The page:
But there’s plenty of nuance that these articles neglect. Reading the Gallup version of the report and the supporting detail provides a different view.
A favorite phrase of TSA spokesmen is “The screeners have to succeed every time, the terrorists only once.” This statement implies that that the structure of the questions may have led to some bias in the results, since, according to TSA’s own philosophy, this is a pass-fail proposition. If the results are recast using this premise, then they can be distilled into two categories: Reliable and Not Reliable. The Extremely and Very Effective results would qualify as being in the Reliable category, and the Somewhat, Not Very, and Not Effective would be in the Not Reliable category. (There’s no explaining how the ubiquitous No Opinion people can be so oblivious to reality that they can’t form a thought, but that’s for another discussion.)
From the Gallup detail:
56% 44% How Effective do you think TSA’s screening procedures are at preventing acts of terrorism on U.S. airplane? Reliable Not Reliable No Opinion Extremely 9 Very 32 Somewhat 44 Not Very 8 Not 5 No Opinion 4
When these results are aggregated into logical categories, the majority — 51 respondents of 98 with an opinion — found these procedures Not Reliable. Put another way, only 41 of 98 respondents, or 42%, found TSA procedures Reliable, while 58% of respondents found them Not Reliable.
With the question regarding whether TSA is doing a good job, the results are slightly more favorable but still less than stellar for an agency that told Congress that “everyone loves us” only last week. Applying a similar pass-fail analysis, the recast results from the Gallup poll are not as rosy as the articles would imply. Instead of reliability, the standards would simply be Acceptable or Unacceptable. Both Excellent and Good are Acceptable, and the remainder are Unacceptable.
From the Gallup detail:
Do you think TSA is doing an excellent, good, only fair or poor job? Acceptable Unacceptable No Opinion Excellent 13 Good 41 Fair 30 Poor 12 No Opinion 4 TOTAL 54 42 4
In this breakdown, 54% find the procedures Acceptable, while 44% find them Unacceptable. Given that the poll allows a 4% margin of error on a sample of 1,014 respondents, the poll indicates that Americans are largely divided on whether the agency is doing a good job or not.
The article also implies that frequent fliers are equally impressed with TSA’s performance, but the details do not support this conclusion. The article states “Frequent fliers and sporadic travelers offered similarly positive views about TSA, as did fliers with or without young children, often a sore subject in the news media.”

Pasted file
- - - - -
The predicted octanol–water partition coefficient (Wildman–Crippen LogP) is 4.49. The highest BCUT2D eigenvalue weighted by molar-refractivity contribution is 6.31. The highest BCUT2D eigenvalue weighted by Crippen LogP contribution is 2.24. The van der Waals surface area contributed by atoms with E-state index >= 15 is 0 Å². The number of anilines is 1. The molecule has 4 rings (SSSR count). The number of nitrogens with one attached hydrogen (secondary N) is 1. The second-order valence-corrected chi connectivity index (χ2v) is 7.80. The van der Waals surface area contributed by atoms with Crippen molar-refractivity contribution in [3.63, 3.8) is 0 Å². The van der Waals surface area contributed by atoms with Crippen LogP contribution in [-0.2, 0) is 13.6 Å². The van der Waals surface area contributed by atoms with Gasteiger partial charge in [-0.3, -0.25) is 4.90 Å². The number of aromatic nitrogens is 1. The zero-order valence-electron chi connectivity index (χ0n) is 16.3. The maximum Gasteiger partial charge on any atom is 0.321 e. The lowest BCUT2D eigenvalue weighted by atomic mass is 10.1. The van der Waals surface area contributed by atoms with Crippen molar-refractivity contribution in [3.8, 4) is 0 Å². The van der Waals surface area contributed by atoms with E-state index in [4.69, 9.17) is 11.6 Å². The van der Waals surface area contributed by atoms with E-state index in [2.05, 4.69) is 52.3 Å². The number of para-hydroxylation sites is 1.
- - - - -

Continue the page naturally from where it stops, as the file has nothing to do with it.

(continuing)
A review of the results, however, reveals that a whopping 75% of respondents made less than two round trips in the past year, and nearly half have not flown at all. Only 12% would remotely qualify as frequent fliers, making 5 or more round trips in a year.
How many round trips have you taken in last 12 months? None 48% 1-2 27% 3-4 13% 5 or more 12%
Other questions also remain unclear. The poll failed to ask if people had a favorable or unfavorable opinion of the TSA workers they encounter. Anecdotal evidence, eyewitness testimony, and comments on published TSA stories would predict that the answer to this would have been overwhelmingly negative.
Gallup didn’t disclose who sponsored the poll or if the TSA or one of its vendors had any input on it. As we all know by now, pollsters can get any result they want by controlling the way questions are asked and the group that is polled. This would explain why other Gallup polls, particularly those on political issues, are often at odds with other equally respected polls.
The fact remains that no matter how many fluff pieces or favorable polls get published on behalf of the TSA, many Americans are sick and tired of this agency and its corrupt workers.
HuffPo and Politico also have articles on the poll. And last but not least, here's the poll itself.
I took the liberty of bolding the one paragraph in the Forbes article where they address criticisms of the TSA. Somehow I'm just not surprised that a media organization devoted to rich white ablebodied cis straight men doesn't have a problem with the TSA.
Basically I wanted to gather up the data and articles in one place so everyone can dive in and decide for themselves.